The UK has decided to formally recognise non-human animals as sentient beings (this includes all vertebrates by default). Invertebrates could be included later based on new evidence, although there is already strong evidence that some invertebrates (crustaceans and cephalopods) can feel pain. This is the first contradictory aspect of the legislative decision.
The introduction of an Animal Welfare (Sentience) Bill and an Animal Sentience Committee is decidedly a win for animal welfare campaigners. Additionally, a host of new animal welfare measures will see the halting of most live animal exports, a ban on hunting trophy imports, a ban on the import and export of shark fins, a ban on keeping primates as pets, a ban on e-collars that deliver electric shocks to pets, a crackdown on illegal hare coursing, a restriction on the use of glue traps, the tackling of puppy smuggling, and a potential ban on foie gras.
Both the recognition of non-human animals as sentient in law and the corollary measures to prevent animal suffering are to be lauded. This is an encouraging sign of progress. However, it was disappointing to see that the use of cages for poultry and farrowing crates will not be banned, as campaigners have called for. You might think it’s not worth pointing to these failings when so much good has been accomplished. We should be celebrating rather than saying “Not good enough”, right?
Yet any animal rights or animal welfare campaigner will know that campaigning on behalf of non-human animals has always involved gradual wins – albeit with distinct major changes we can point to – all while stressing that, after each win, trillions of non-humans animals are still left to suffer. Moreover, one of the main impressions I had from the UK’s decision to formally recognise non-human animals as sentient while allowing them to sit in cages was that this sounded like a contradiction.
How can you recognise, in law, non-human animals as sentient (i.e. capable of suffering) yet leave them in conditions that cause them to suffer? And the suffering of a caged life is not to be underestimated. Putting hens in cages prevents them from carrying out their natural behaviours. Being kept in these close-confinement cage systems is, staying true to the meaning of the term, a form of torture. This applies to farrowing crates for sows as well: these metal crates confine pregnant sows, prevent them from turning around, and they can lead to the sow inadvertently crushing her piglets. They deprive the sow of most of her natural behaviours, resulting in stress, frustration, aggression, and boredom.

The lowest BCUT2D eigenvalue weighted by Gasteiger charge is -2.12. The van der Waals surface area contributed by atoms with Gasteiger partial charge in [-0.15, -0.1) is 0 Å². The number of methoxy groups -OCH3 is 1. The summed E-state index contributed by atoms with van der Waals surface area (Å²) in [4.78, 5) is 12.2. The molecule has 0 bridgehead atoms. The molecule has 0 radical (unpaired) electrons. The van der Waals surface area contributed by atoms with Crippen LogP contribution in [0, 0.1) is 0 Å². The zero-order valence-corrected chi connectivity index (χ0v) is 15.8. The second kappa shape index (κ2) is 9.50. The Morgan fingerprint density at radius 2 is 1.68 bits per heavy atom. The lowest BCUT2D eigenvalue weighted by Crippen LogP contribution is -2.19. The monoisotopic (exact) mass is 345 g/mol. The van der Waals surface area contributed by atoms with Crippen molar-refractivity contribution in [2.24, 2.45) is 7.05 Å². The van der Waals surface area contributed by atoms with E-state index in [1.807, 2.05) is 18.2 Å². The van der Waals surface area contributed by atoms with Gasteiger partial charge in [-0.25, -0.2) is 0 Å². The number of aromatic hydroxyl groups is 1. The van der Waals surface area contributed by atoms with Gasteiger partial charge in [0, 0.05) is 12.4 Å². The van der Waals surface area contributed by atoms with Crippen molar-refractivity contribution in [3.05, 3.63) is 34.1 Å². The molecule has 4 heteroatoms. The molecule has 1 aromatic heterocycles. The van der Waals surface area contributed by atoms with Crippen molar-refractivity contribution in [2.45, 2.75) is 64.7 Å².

To legally recognise animal sentience while allowing these practices is as absurd as the formal recognition of some human interest (e.g. to be free from torture) and the blatant disregard of that interest (e.g. not banning all forms of torture). It is hard to see how this discrepancy between a supposedly ethically-motivated law on the one hand and a lack of legal protection for non-human animals on the other could be down to anything besides speciesism. It appears that animal suffering is awful but it is not so awful that we should disrupt the industries responsible for the bulk of that suffering.
True formal recognition of animal sentience will only exist when the legal system protects the non-human animals trapped in these torture facilities we call factory farms. This would be the logical and moral extension of this recognition. I am glad to know that, as a result of these new laws in the UK, fewer animals will suffer. But much more needs to be done.